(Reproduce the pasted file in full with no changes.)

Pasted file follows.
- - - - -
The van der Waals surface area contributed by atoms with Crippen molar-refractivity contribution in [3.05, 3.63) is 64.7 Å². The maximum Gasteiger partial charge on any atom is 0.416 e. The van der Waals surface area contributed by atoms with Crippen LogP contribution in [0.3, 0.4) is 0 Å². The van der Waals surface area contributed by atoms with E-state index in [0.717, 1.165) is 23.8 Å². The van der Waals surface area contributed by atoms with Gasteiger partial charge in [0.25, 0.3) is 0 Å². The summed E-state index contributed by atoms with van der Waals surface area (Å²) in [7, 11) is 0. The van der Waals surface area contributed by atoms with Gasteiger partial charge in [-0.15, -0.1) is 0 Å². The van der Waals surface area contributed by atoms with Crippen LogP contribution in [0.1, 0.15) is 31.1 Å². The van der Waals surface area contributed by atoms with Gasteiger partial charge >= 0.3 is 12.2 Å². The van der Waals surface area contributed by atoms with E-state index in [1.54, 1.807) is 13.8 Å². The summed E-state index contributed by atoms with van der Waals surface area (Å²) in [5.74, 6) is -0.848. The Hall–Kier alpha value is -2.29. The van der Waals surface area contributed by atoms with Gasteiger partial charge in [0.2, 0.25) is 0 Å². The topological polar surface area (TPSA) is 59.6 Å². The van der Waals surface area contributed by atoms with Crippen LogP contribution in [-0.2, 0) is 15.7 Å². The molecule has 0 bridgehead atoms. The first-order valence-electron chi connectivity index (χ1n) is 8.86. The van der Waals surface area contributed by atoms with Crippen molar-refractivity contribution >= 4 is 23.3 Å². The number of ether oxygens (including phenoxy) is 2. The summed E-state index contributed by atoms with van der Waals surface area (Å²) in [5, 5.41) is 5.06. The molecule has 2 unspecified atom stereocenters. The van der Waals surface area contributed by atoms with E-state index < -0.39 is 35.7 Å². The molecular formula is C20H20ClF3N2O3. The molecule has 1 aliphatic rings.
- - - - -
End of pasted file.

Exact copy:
The van der Waals surface area contributed by atoms with Crippen molar-refractivity contribution in [3.05, 3.63) is 64.7 Å². The maximum Gasteiger partial charge on any atom is 0.416 e. The van der Waals surface area contributed by atoms with Crippen LogP contribution in [0.3, 0.4) is 0 Å². The van der Waals surface area contributed by atoms with E-state index in [0.717, 1.165) is 23.8 Å². The van der Waals surface area contributed by atoms with Gasteiger partial charge in [0.25, 0.3) is 0 Å². The summed E-state index contributed by atoms with van der Waals surface area (Å²) in [7, 11) is 0. The van der Waals surface area contributed by atoms with Gasteiger partial charge in [-0.15, -0.1) is 0 Å². The van der Waals surface area contributed by atoms with Crippen LogP contribution in [0.1, 0.15) is 31.1 Å². The van der Waals surface area contributed by atoms with Gasteiger partial charge >= 0.3 is 12.2 Å². The van der Waals surface area contributed by atoms with E-state index in [1.54, 1.807) is 13.8 Å². The summed E-state index contributed by atoms with van der Waals surface area (Å²) in [5.74, 6) is -0.848. The Hall–Kier alpha value is -2.29. The van der Waals surface area contributed by atoms with Gasteiger partial charge in [0.2, 0.25) is 0 Å². The topological polar surface area (TPSA) is 59.6 Å². The van der Waals surface area contributed by atoms with Crippen LogP contribution in [-0.2, 0) is 15.7 Å². The molecule has 0 bridgehead atoms. The first-order valence-electron chi connectivity index (χ1n) is 8.86. The van der Waals surface area contributed by atoms with Crippen molar-refractivity contribution >= 4 is 23.3 Å². The number of ether oxygens (including phenoxy) is 2. The summed E-state index contributed by atoms with van der Waals surface area (Å²) in [5, 5.41) is 5.06. The molecule has 2 unspecified atom stereocenters. The van der Waals surface area contributed by atoms with E-state index < -0.39 is 35.7 Å². The molecular formula is C20H20ClF3N2O3. The molecule has 1 aliphatic rings.